Any politician would be remiss to ignore the gathering storm that is the Occupy Wall Street movement.  

The traditional news media has been quick to trivialize it as a bunch of angry kids with too much time on their hands. The irony is they fail to see the direct correlation between the Occupy movement and the conditions that existed in the Middle East before revolution took hold.   

Many look at the Occupy protests as lacking a central focus; yet in their superficial analysis, they falsely characterize the movement’s main strength as a weakness.

Occupy Wall St. has managed to become a veritable Rorschach test for many forms of lament manifesting as a result of our current political conditions. Some look and see a group that is standing up to corporate control over the legislative process. Some see a group calling for nationalizing the banking system. Others see a group rallying for socialized medicine.   

Traditionally, this would have been troublesome for any political movement, as without a bumper sticker slogan it’s hard for the evening news to grasp your cause. But political movements no longer need the validation of the evening news to raise awareness and earn relevance.

Across the Middle East, we saw revolution spread in countries with state controlled media and governments that worked hard to suppress channels of communication to quash uprising. Despite those efforts, citizens were able to successfully use social media to spread the message of the revolution. It's exactly what we're seeing with the Occupy protests and it's where the movement gathers strength. 

With social media, the politically motivated have been able to streamline the process and reach their friends and a core of like-minded individuals with a message that is presumably relevant to them. By our nature, we tend to congregate around those with similar socio-economic standing, and therefore have the ability to influence dozens of friends or peers in an instant. 

Those same friends spread a targeted message to their group and influence the opinion of dozens of others. The result is a digital contagion effect that if modeled out to show how quickly it spreads would make the Ebola virus blush.

This is where the true genius of the Occupy Wall St movement comes into play. By serving as a vague umbrella, standing up for 99 percent of the population, it allows each individual to put their own spin on the movement and use social media to mobilize peers who agreee. The model is strikingly similar to the way revolution spread in the Middle East.

So what is a politician or campaign to do if they don’t wish to end up on the Mubarak side of a metaphorical Tahrir Square come election season?

Realize that Occupy Wall St. is a real movement with real power to vote: Start by acknowledging their significance—publicly. These protestors hold real power to sway close elections next year using social media to motivate their friends and other supporters to act as a cohesive force to oust representatives they see as appeasing the needs of corporations over their constituents.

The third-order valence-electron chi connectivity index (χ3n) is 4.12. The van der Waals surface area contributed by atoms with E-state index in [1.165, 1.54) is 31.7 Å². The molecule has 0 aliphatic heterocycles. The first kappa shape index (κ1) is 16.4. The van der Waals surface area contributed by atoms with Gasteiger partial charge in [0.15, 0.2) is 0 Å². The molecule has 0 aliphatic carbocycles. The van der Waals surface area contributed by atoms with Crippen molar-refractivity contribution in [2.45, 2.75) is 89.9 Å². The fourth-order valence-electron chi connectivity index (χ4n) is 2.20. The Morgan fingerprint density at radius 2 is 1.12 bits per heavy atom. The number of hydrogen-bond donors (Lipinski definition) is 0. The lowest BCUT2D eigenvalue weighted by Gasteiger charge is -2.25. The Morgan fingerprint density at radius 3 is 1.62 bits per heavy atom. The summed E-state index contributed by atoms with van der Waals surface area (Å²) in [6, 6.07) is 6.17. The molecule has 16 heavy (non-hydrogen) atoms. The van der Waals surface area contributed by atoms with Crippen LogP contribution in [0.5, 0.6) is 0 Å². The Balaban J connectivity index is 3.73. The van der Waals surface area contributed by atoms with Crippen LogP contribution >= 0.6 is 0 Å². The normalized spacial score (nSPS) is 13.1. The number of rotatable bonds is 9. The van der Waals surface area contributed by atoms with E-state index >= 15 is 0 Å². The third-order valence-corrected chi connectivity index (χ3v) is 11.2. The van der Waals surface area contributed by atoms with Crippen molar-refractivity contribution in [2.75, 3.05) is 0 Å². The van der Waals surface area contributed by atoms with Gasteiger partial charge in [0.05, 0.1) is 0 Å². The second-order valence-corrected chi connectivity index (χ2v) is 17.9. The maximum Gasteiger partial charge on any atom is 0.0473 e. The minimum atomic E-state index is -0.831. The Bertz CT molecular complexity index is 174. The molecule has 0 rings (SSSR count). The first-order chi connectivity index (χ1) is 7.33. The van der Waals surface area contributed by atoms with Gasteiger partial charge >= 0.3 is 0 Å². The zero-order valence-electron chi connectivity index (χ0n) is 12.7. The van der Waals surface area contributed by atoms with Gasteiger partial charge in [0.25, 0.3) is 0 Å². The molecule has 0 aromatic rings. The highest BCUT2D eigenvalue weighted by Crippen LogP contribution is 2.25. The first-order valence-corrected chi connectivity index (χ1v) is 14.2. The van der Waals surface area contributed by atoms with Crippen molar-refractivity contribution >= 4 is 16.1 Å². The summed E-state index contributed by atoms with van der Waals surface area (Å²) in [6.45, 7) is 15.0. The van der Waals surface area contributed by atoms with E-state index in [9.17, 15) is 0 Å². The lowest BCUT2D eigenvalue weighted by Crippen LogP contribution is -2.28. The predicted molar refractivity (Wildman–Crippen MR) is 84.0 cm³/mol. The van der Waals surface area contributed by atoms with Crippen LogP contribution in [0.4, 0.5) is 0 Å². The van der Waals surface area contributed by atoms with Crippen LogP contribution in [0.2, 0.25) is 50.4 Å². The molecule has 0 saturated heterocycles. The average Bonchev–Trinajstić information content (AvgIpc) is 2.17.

Watch for obscure candidates to gain favor among Occupy Wall St. voters and potentially usurp more established candidates. Remember, although they have traditionally been disillusioned by the political process, Gen Y still represents the largest section of the population at 95 million people. 

Align your campaign with Occupy Wall St. values: The fluid nature of the movement can actually work to the benefit of many campaigns, because they can pick which value they want to support.

The most important consideration is authenticity. Young voters have a naturally higher disdain for being sold a line by a politician than older voters. This is a by-product of having grown up in a world that constantly inundates them with superficial advertising statements. To truly reach them and change minds, your dedication must be genuine and you must be prepared to back up your promises with an actual game plan.

Leverage social media: If you want to ensure this group is hearing from your campaign, communicate often and smartly through social media channels. The political conversation with this generation has moved to communities online. Whether you like it or not, that’s where young voters will be discussing your campaign, so you need to be part of the conversation.

Remember, social media isn’t a digital soapbox. It’s a tool for engaging in actual dialogue with your constituents.

Perhaps most importantly, Occupy Wall St. needs to serve as a wake-up call that the current direction of our political discourse is not sustainable. Deregulation made as penance to campaign donors have long-term social ramifications. The rate at which we have increased the social stratification in this country has been dizzying.

The lack of articulation of Occupy Wall St. doesn’t mean they don’t have an increasingly valid point. The countries in the world with the greatest conflicts are not the one with the poorest population, but rather the ones with the greatest gap between their rich and their poor.

The road to long-term political viability is not characterized by abolishing the middle class and ignoring young voters. Therefore, it’s not a matter of if campaigns need to start acknowledging Occupy Wall St, but when.

Aiden Livingston is the President of rEvolutionary Media, the world’s only youth engagement political consulting firm. www.rEvolutionaryMediaNYC.com